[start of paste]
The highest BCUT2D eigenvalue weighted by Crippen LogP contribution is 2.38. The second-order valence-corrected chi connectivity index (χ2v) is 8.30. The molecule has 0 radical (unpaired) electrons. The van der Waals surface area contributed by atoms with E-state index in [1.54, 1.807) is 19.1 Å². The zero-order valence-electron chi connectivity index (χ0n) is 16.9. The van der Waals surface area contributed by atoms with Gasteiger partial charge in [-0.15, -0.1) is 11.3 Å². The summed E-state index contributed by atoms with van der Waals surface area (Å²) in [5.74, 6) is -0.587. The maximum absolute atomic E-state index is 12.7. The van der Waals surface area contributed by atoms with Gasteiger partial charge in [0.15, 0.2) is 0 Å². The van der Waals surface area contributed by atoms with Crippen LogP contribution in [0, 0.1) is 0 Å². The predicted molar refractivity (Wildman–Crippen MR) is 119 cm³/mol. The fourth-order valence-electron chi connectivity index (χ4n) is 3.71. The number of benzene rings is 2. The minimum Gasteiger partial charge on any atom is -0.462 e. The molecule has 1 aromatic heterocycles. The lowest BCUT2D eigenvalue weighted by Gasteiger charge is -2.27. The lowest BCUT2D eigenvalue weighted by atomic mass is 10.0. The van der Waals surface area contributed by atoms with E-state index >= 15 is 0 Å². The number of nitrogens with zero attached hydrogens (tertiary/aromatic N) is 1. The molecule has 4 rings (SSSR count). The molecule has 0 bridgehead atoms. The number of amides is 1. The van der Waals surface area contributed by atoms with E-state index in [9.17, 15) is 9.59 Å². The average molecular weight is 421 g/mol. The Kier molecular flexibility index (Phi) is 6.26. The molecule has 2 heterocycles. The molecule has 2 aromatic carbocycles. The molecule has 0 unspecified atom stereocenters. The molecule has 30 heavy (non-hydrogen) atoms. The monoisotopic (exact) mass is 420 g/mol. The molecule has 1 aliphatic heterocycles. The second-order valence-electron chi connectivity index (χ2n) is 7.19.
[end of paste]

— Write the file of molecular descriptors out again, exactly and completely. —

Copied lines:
The highest BCUT2D eigenvalue weighted by Crippen LogP contribution is 2.38. The second-order valence-corrected chi connectivity index (χ2v) is 8.30. The molecule has 0 radical (unpaired) electrons. The van der Waals surface area contributed by atoms with E-state index in [1.54, 1.807) is 19.1 Å². The zero-order valence-electron chi connectivity index (χ0n) is 16.9. The van der Waals surface area contributed by atoms with Gasteiger partial charge in [-0.15, -0.1) is 11.3 Å². The summed E-state index contributed by atoms with van der Waals surface area (Å²) in [5.74, 6) is -0.587. The maximum absolute atomic E-state index is 12.7. The van der Waals surface area contributed by atoms with Gasteiger partial charge in [0.15, 0.2) is 0 Å². The van der Waals surface area contributed by atoms with Crippen LogP contribution in [0, 0.1) is 0 Å². The predicted molar refractivity (Wildman–Crippen MR) is 119 cm³/mol. The fourth-order valence-electron chi connectivity index (χ4n) is 3.71. The number of benzene rings is 2. The minimum Gasteiger partial charge on any atom is -0.462 e. The molecule has 1 aromatic heterocycles. The lowest BCUT2D eigenvalue weighted by Gasteiger charge is -2.27. The lowest BCUT2D eigenvalue weighted by atomic mass is 10.0. The van der Waals surface area contributed by atoms with E-state index >= 15 is 0 Å². The number of nitrogens with zero attached hydrogens (tertiary/aromatic N) is 1. The molecule has 4 rings (SSSR count). The molecule has 0 bridgehead atoms. The number of amides is 1. The van der Waals surface area contributed by atoms with E-state index in [9.17, 15) is 9.59 Å². The average molecular weight is 421 g/mol. The Kier molecular flexibility index (Phi) is 6.26. The molecule has 2 heterocycles. The molecule has 2 aromatic carbocycles. The molecule has 0 unspecified atom stereocenters. The molecule has 30 heavy (non-hydrogen) atoms. The monoisotopic (exact) mass is 420 g/mol. The molecule has 1 aliphatic heterocycles. The second-order valence-electron chi connectivity index (χ2n) is 7.19.